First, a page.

Reval Casino Atlantic City Is Closing After Costing NJ A Fortune
The continued decline of casino revenues in New Jersey came to the forefront recently with the announced filing of bankruptcy for the Revel Casino Hotel in Atlantic City. Advertised as a luxury themed hotel, it was supposed to accent a more posh gambling and vacationing environment, with hotel rooms that faced the ocean and a more comfortable hotel environment than existing casino hotels. The attempt ended with a resounding thud, with the casino continuing to bleed money after New Jersey pumped in more than $260 million to keep it afloat.
This is yet another failed attempt by the New Jersey governor to revive casino revenues after the massive tragedy of Hurricane Sandy. Online gaming has been recently added to the state’s gambling options, but it has not had the success that was originally hoped, though the system is still in its infancy. These failures are not a result of any particular state policy, but are more likely to be attributed to surrounding states adopting and expanding state casino operations. Particularly in the New England area of the United States, the competition continues to heat up with a survival of the fittest mentality dominating the race.
At one time, Atlantic City was considered to be the East Coast alternative to Las Vegas. But the introduction of state operated casinos appears to have been the beginning of the end for that status. One casino review stated that gambling in Atlantic City is almost exclusively a daytime event. The attempt to make a casino hotel a place to stay for more than a night or two, particularly with Revel’s ritzy approach, seems to have been doomed from the start. In contrast to Las Vegas, Atlantic City never really was compared to the adult playground theme that Las Vegas has been riding in one form or another for decades.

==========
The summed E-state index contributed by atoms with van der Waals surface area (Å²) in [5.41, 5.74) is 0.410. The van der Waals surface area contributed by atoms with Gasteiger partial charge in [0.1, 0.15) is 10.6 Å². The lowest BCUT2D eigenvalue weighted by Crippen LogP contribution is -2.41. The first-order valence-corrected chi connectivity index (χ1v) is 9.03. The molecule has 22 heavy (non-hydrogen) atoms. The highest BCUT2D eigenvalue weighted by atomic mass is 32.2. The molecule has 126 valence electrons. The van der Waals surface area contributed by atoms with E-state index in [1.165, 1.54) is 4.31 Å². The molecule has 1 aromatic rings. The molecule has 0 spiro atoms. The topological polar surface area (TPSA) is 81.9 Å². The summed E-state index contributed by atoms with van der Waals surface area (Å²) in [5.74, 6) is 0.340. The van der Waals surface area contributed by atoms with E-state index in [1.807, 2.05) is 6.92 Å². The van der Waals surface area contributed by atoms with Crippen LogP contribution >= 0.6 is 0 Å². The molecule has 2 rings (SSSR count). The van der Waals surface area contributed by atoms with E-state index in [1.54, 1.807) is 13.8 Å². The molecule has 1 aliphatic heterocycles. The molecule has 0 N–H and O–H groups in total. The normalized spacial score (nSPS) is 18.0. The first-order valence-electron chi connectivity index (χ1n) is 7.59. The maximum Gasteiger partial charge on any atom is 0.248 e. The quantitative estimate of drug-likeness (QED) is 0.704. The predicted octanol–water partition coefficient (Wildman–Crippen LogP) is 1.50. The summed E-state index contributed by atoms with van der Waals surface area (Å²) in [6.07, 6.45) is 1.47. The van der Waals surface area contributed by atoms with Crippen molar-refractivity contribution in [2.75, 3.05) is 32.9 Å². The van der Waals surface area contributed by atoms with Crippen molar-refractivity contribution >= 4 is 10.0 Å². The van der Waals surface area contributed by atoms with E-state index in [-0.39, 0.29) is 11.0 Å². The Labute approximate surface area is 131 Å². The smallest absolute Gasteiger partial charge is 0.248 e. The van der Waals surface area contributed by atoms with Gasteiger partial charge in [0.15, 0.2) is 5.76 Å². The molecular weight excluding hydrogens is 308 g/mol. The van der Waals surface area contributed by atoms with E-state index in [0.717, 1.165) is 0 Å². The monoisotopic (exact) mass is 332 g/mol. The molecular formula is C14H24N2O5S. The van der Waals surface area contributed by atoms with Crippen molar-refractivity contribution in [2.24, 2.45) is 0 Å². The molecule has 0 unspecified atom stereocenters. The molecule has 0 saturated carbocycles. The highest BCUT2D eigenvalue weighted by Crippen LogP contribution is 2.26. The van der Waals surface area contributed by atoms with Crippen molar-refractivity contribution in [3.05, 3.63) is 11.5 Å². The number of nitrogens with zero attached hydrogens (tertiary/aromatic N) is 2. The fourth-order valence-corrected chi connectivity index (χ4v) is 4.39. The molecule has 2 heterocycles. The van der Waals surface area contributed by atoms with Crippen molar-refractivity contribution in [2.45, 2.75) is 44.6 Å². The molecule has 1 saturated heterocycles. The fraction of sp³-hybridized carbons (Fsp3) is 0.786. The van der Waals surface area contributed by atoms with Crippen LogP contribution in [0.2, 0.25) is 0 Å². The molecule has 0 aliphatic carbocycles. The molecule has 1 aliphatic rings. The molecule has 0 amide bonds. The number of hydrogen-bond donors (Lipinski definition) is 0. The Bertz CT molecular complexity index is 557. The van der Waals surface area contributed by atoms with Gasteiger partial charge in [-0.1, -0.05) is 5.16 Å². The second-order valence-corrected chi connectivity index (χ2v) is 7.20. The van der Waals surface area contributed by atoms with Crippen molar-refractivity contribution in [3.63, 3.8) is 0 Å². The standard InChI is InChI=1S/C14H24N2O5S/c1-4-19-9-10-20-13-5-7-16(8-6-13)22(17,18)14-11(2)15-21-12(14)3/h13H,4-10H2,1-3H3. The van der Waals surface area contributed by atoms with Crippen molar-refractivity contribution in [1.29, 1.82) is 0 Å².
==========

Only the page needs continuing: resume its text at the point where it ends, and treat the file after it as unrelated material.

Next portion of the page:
What once was a worthwhile trip because of the scarcity of legal gambling is now a too far destination when considering the cost of gasoline and the availability of nearby local casinos to play at. It may indicate a shift for regular gamblers, from being willing to travel and play as part of a vacation, to separating gambling and vacation times, especially for those states that continue to expand their casino operations. The experience of going on a weekend trip to Atlantic City to play is now replaced by a one hour drive to the local casino any day of the week.
It is time for New Jersey to change its state casino strategy and move it forward into the 21st century. There are distinct advantages the state has compared to its surrounding states, including decades of experience and a governor who is willing to experiment to find the best solution for its gaming industry. If the Revel experiment proved anything, it is that the casino-hotel combination needs the right environment to thrive. Like other casino competitions throughout the country, the key to success is location. But in Atlantic City, the key to success is how casino owners can draw players while the sun still shines. How New Jersey’s casino industry adapts will determine whether the sun has already set on the future of Atlantic City’s famous Boardwalk.
Source: – www.nytimes.com